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Man told 4-year-old to fire at officers after dispute over wrong McDonald's order, police say

The officer instinctively swiped the gun away as it was being fired. He also yelled “kid” to other officers after seeing how young the shooter was.

MIDVALE, Utah — Investigators believe a man told his 4-year-old child to fire at officers following a dispute over his order at a McDonald's drive-thru in suburban Salt Lake City on Monday, police said. An officer was able to swipe at the gun as it was fired, directing the bullet away.

Police say the incident began around 1:30 p.m., when an unidentified man didn't receive the correct order at the restaurant in Midvale. That's when he brandished a gun at the pick-up window and demanded that his order be corrected, a spokesperson for the Unified Police Department, Sgt. Melody Cutler, said. 

Workers asked the man to drive to the front of the store and park in the waiting area while they corrected his order and then they called the police. 

Police told the man to get out of the car several times but he refused and had to be pulled from the car, according to KSL

But, as officers were taking the man into custody, one officer looked back and saw a child pointing a gun from the rear window. 

The officer instinctively swiped the gun away as it was being fired, sending the shot into the side of the restaurant. The officer also yelled “kid” to other officers after seeing how young the shooter was, Cutler said. 

"It happened in such a split second. I don't think the other officers would have had enough time to get out of the way had he not deflected that firearm from where it was being pointed at the group of officers," Salt Lake County Sheriff Rosie Rivera told KSL.

The officer suffered minor injuries to his arm, but the incident is the kind that “shakes you to the core,” Cutler said. “I can say every officer on our team yesterday was quite emotional,” she said. “Very luckily, that didn’t turn out to be a horrible tragedy."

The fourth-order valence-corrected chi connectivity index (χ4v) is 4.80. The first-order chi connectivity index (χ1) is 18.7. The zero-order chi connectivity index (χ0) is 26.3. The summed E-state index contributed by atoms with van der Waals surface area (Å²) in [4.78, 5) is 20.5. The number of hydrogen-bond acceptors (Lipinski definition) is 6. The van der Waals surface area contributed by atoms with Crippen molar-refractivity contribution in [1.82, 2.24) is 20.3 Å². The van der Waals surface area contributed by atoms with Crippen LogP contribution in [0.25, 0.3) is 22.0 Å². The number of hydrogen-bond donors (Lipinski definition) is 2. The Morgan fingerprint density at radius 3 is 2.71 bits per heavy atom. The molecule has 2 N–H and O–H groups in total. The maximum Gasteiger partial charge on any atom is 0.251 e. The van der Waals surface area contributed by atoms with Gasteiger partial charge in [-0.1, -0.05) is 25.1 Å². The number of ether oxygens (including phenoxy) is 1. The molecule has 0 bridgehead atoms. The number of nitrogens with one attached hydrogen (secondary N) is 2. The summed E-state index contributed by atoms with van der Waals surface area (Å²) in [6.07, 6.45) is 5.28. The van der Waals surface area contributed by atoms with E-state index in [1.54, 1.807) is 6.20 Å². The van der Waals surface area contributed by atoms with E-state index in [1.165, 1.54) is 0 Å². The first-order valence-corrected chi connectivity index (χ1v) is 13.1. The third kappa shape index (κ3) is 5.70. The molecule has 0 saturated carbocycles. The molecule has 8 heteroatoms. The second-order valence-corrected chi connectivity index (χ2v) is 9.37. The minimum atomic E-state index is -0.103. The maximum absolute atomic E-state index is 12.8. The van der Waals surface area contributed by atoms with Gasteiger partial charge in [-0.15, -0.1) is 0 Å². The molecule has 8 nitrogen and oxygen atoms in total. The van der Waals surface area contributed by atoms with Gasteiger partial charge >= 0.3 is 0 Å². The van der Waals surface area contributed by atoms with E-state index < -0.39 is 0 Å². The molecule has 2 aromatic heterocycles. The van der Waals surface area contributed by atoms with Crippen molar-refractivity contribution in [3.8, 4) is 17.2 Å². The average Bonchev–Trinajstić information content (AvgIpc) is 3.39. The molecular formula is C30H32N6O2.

Credit: NBC

A witness observed the man tell the 4-year-old, who was in the backseat with a 3-year-old sibling, to shoot the gun, Cutler said. She declined to elaborate.

Rivera also confirmed the man told the child to shoot the gun. 

"At this time we're waiting for the investigation, but I do have information that the father told the child to shoot," Rivera told KSL.

Rivera said it was a sad day for law enforcement and the community.

“To have an adult think it is OK to encourage a 4-year-old to pull a firearm and shoot at police illustrates how out of hand the campaign against police has gotten,” she said.

Both the boy and his 3-year-old sibling were taken into the care of child-welfare workers and will be interviewed as part of the investigation. Their father, a 27-year-old recent transplant from Georgia, is being held without bail on suspicion of felony child abuse and threat with a deadly weapon.

He told police he “blacked out” and did not remember brandishing the gun or racking a round at the McDonald’s employees at the drive-thru window, according to a jail booking statement.

He also acknowledged that “this was not the first time his son had gotten ahold of his gun,” investigators wrote. The documents did not elaborate on how the child had gotten the weapon before.

The Associated Press is not identifying the father to avoid identifying the son. No attorney was immediately listed for him in court records.

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